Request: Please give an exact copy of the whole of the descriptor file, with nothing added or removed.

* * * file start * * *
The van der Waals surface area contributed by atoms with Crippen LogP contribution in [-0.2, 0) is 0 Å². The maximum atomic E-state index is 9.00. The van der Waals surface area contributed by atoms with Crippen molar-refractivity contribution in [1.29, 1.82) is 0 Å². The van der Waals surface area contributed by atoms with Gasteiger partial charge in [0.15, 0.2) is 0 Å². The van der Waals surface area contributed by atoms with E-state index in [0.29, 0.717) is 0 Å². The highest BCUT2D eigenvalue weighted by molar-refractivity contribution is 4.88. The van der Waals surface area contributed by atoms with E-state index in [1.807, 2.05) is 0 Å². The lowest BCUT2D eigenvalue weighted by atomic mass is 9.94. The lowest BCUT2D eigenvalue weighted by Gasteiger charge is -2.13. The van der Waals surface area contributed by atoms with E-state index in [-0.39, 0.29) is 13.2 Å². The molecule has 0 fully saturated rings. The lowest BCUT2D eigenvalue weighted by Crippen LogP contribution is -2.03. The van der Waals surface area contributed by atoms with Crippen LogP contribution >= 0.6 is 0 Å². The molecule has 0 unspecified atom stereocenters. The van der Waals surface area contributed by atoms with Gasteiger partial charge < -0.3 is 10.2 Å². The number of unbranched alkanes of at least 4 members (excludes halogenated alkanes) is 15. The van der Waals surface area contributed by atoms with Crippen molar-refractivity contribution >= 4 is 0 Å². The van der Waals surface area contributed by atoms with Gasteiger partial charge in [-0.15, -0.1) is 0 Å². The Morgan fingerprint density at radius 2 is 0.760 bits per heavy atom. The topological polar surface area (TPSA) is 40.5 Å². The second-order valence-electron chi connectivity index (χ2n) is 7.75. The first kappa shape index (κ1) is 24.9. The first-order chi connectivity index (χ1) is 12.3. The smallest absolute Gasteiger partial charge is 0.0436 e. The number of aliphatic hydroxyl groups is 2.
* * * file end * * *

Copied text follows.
The van der Waals surface area contributed by atoms with Crippen LogP contribution in [-0.2, 0) is 0 Å². The maximum atomic E-state index is 9.00. The van der Waals surface area contributed by atoms with Crippen molar-refractivity contribution in [1.29, 1.82) is 0 Å². The van der Waals surface area contributed by atoms with Gasteiger partial charge in [0.15, 0.2) is 0 Å². The van der Waals surface area contributed by atoms with E-state index in [0.29, 0.717) is 0 Å². The highest BCUT2D eigenvalue weighted by molar-refractivity contribution is 4.88. The van der Waals surface area contributed by atoms with E-state index in [1.807, 2.05) is 0 Å². The lowest BCUT2D eigenvalue weighted by atomic mass is 9.94. The lowest BCUT2D eigenvalue weighted by Gasteiger charge is -2.13. The van der Waals surface area contributed by atoms with E-state index in [-0.39, 0.29) is 13.2 Å². The molecule has 0 fully saturated rings. The lowest BCUT2D eigenvalue weighted by Crippen LogP contribution is -2.03. The van der Waals surface area contributed by atoms with Crippen LogP contribution >= 0.6 is 0 Å². The molecule has 0 unspecified atom stereocenters. The van der Waals surface area contributed by atoms with Gasteiger partial charge < -0.3 is 10.2 Å². The number of unbranched alkanes of at least 4 members (excludes halogenated alkanes) is 15. The van der Waals surface area contributed by atoms with Crippen molar-refractivity contribution >= 4 is 0 Å². The van der Waals surface area contributed by atoms with Gasteiger partial charge in [-0.15, -0.1) is 0 Å². The Morgan fingerprint density at radius 2 is 0.760 bits per heavy atom. The topological polar surface area (TPSA) is 40.5 Å². The second-order valence-electron chi connectivity index (χ2n) is 7.75. The first kappa shape index (κ1) is 24.9. The first-order chi connectivity index (χ1) is 12.3. The smallest absolute Gasteiger partial charge is 0.0436 e. The number of aliphatic hydroxyl groups is 2.